A project that uses horses to tackle bullying is underway after a pilot study found a change in attitude from two-thirds of participants.

Equine assisted learning therapist Dr Andreas Liefooghe has been working with groups of children to help to teach them to cooperate and work together.

At each session, the group is given a set of tasks to complete, for which they have to work as a team with a herd of horses in an arena.

Dr Liefooghe is a psychologist and psychotherapist at the University of London.

“I have been researching bullying for the past 20 years both in schools and in work places and I am a life-long horseman,” he told H&H.

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The project follows a successful pilot, funded by the Royal Parks Foundation, which ran in November 2014.

After the pilot, which involved more than 60 children from two London schools, major changes in behaviour from bullies was reported.

Two-thirds of the participating children who would have tolerated bullying behaviour prior to the course showed that they would no longer accept it.

Bystanders within the groups that took part also become more involved in their environment following the sessions.

Dr Liefooghe said the process was not to identify bullies, but was about tackling bullying on a group-level.

He added that simply taking a bully out of a crowd in effect creates a “job vacancy”, allowing someone else to take their place rather than stopping the problem.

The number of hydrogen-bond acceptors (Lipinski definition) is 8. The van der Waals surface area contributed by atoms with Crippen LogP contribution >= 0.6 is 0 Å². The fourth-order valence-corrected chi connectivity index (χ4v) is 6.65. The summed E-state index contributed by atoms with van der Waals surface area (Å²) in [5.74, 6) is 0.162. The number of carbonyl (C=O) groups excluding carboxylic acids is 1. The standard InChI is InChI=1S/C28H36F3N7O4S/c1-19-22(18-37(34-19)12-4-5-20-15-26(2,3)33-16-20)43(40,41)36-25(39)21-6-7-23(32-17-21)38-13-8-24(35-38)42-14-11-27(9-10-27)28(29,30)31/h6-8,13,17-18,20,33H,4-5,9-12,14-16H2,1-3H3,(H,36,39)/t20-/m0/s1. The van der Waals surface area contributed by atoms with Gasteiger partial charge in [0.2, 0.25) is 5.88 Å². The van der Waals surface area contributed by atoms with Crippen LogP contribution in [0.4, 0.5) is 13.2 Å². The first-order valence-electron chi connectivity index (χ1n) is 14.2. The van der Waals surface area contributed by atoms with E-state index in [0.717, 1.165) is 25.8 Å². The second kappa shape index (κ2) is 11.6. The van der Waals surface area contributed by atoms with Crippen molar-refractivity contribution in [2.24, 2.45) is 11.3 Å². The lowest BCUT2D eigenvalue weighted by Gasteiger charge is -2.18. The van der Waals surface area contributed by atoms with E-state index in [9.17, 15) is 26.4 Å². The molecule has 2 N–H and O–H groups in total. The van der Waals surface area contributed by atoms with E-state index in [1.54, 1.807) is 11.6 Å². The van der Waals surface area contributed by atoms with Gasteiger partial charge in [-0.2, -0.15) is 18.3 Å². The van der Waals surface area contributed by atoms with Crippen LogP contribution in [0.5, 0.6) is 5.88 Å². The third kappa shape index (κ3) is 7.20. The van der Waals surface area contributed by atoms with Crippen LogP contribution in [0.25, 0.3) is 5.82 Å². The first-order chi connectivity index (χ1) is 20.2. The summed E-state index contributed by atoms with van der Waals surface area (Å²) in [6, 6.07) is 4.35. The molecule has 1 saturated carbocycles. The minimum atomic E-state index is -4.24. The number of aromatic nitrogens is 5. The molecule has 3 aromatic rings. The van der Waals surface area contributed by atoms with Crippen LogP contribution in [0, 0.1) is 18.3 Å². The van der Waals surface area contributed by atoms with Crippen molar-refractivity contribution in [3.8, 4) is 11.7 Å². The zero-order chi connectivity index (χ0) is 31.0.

Dr Liefooghe is currently working with six different schools and group size ranges from small numbers up to 30 people. The groups have seven sessions in total — five with the horses and two without.

Rather than being completely led by a plan, the children are given a few exercises to give them a focus, for example to move the horses around an object.

“The tasks themselves are secondary, the real thing is for them to work as a group,” he said.“You cannot bully a shire — you have to ask them.”

For most participants working with horses is a new experience, but in one case a child who had experience with horses, but the rest of the group did not want to listen to him.

“To the group, he could have been a resource,” said Dr Liefooghe. “Bit by bit we got to the position where he could demonstrate some leadership — but leadership at a level that the group could accept. ”

Most of the equines used are the therapist’s own shire horses, which he also lends to the Royal Parks for conservation work.

The project began in anti-bulling week in November and finishes at the end of March.